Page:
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Publication numberUS20060112678 A1
Publication typeApplication
Application numberUS 10/981,035
Publication dateJun 1, 2006
Filing dateNov 4, 2004
Priority dateNov 4, 2004
Also published asWO2006048728A1
Publication number10981035, 981035, US 2006/0112678 A1, US 2006/112678 A1, US 20060112678 A1, US 20060112678A1, US 2006112678 A1, US 2006112678A1, US-A1-20060112678, US-A1-2006112678, US2006/0112678A1, US2006/112678A1, US20060112678 A1, US20060112678A1, US2006112678 A1, US2006112678A1
InventorsWayne Kaboord, Daniel Fellers
Original AssigneeEaton Corporation
Export CitationBiBTeX, EndNote, RefMan
External Links: USPTO, USPTO Assignment, Espacenet
Multiple reactant multiple catalyst selective catalytic reduction for NOx abatement in internal combustion engines
US 20060112678 A1
Abstract
The invention relates to systems and methods for treating oxygen-rich NOx-containing exhaust. The systems and methods comprise using first and second NOx reducing catalysts. According to one aspect of the invention, the first catalyst reduces NOx in oxygen-rich exhaust primarily through reaction with a first reductant species and the second catalyst reduces NOx in oxygen-rich exhaust primarily through reaction with a second reductant species. Collectively, the two catalysts are substantially more effective than either of the catalysts individually in reducing the concentration of NOx in the exhaust. According to another aspect of the invention, an exhaust system is configured to inject a first reductant species primarily at a first location upstream of the first NOx reducing catalyst, and is configured to inject a second reductant species primarily at a second location downstream of the first NOx reducing catalyst, but upstream of the second NOx reducing catalyst.
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Claims(51)
1. An exhaust system adapted to process oxygen-rich NOx-containing exhaust from an internal combustion engine, comprising:
first and second NOx reducing catalysts;
wherein the first and second catalysts collectively are operative to reduce NOx to N2 in oxygen-rich exhaust and are substantially more effective than either of the catalysts individually in reducing the concentration of NOx in the exhaust;
the first catalyst reduces NOx primarily through reaction with a first reductant species; and
the second catalyst reduces NOx primarily through reaction with a second reductant species.
2. A power generation system for a vehicle comprising the exhaust system of claim 1.
3. The power generation of claim 2, wherein the power generation system comprises a diesel engine.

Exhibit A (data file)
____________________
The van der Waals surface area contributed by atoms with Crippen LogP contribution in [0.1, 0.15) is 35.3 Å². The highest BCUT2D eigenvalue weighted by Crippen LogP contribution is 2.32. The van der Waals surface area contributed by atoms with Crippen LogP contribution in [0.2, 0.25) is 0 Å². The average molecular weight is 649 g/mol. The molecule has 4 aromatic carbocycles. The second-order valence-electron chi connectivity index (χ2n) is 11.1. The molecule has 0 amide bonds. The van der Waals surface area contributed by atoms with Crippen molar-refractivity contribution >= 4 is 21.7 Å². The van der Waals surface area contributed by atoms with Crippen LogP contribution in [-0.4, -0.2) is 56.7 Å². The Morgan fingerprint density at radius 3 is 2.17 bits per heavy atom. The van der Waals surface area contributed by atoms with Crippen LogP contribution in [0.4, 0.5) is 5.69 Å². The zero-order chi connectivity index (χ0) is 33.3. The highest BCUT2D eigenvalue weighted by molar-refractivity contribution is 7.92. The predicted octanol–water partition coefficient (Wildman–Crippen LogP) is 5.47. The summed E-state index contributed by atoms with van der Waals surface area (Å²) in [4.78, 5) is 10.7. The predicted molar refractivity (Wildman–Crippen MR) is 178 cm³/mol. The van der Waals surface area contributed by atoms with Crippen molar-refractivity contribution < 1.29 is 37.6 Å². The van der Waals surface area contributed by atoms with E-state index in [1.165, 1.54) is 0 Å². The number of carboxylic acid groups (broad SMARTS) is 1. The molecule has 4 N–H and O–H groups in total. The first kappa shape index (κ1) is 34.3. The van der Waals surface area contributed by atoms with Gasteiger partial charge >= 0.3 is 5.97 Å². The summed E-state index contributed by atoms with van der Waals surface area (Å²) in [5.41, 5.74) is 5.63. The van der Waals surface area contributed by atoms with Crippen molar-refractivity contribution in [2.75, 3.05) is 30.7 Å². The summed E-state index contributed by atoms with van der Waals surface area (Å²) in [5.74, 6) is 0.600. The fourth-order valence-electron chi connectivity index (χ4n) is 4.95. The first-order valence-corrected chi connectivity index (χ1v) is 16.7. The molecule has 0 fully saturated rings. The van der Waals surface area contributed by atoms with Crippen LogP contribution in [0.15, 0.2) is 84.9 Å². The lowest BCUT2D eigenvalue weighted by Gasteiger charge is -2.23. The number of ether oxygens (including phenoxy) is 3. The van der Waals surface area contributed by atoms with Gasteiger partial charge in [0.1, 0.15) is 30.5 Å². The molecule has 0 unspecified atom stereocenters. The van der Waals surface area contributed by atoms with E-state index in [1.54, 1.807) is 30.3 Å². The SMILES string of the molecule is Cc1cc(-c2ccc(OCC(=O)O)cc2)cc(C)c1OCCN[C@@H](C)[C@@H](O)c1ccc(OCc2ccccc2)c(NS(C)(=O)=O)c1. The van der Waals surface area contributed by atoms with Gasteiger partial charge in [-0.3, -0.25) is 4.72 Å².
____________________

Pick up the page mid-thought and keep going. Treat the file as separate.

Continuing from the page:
4. A vehicle comprising the power generation system of claim 2.
5. The exhaust system of claim 1, wherein the exhaust system is configured to sequentially pass the exhaust over the first and then the second catalyst.
6. The exhaust system of claim 5, wherein the first reductant species is carbon monoxide.
7. The exhaust system of claim 5, wherein the exhaust system is configured for the second catalyst to operate at a higher temperature than the first catalyst.
8. The exhaust system of claim 1, wherein the first catalyst is operative to reduce at least about 40% of the NOx in the exhaust and the second catalyst is operative to reduce at least about 40% of the remaining NOx in the exhaust.
9. The exhaust system of claim 8, wherein the first catalyst is operative to reduce at least about 60% of the NOx in the exhaust and the second catalyst is operative to reduce at least about 60% of the remaining NOx in the exhaust.
10. The exhaust system of claim 1, wherein the first and second reductant species are selected from the group consisting of hydrogen, carbon monoxide, hydrocarbons, oxygenated hydrocarbons, and mixtures thereof.
11. The exhaust system of claim 1, further comprising:
a third NOx reducing catalyst;
wherein the third catalyst reduces NOx primarily through reaction with a third reductant species.
12. The exhaust system of claim 11, wherein the first reductant species is hydrogen, the second reductant species is carbon monoxide, and the third reductant species is selected from the group consisting of hydrocarbons and oxygenated hydrocarbons.
13. The exhaust system of claim 1, further comprising a reductant injection system operative to introduce at least one of the first and the second reductant species into the exhaust.
14. The exhaust system of claim 13, wherein the reductant injection system is operative to introduce both the first and the second reductant species into the exhaust.
15. The exhaust system of claim 14, wherein the reductant injection system is configured to inject the first reductant species primarily at a first location in the exhaust system and to inject the second reductant species primarily at a second location in the exhaust system.
16. The exhaust system of claim 13, wherein the reductant injection system comprises a fuel reformer.
17. The exhaust system of claim 1, further comprising an N2O reducing catalyst operative to substantially reduce an N2O content of the exhaust.
18. A method of reducing NOx in oxygen-rich internal combustion engine exhaust, comprising:
treating the exhaust with first and second NOx reducing catalysts;
wherein the first and second catalysts are collectively more effective than either of the catalysts individually in reducing the NOx concentration of the exhaust;
the first catalyst reduces NOx primarily through reaction with a first reductant species; and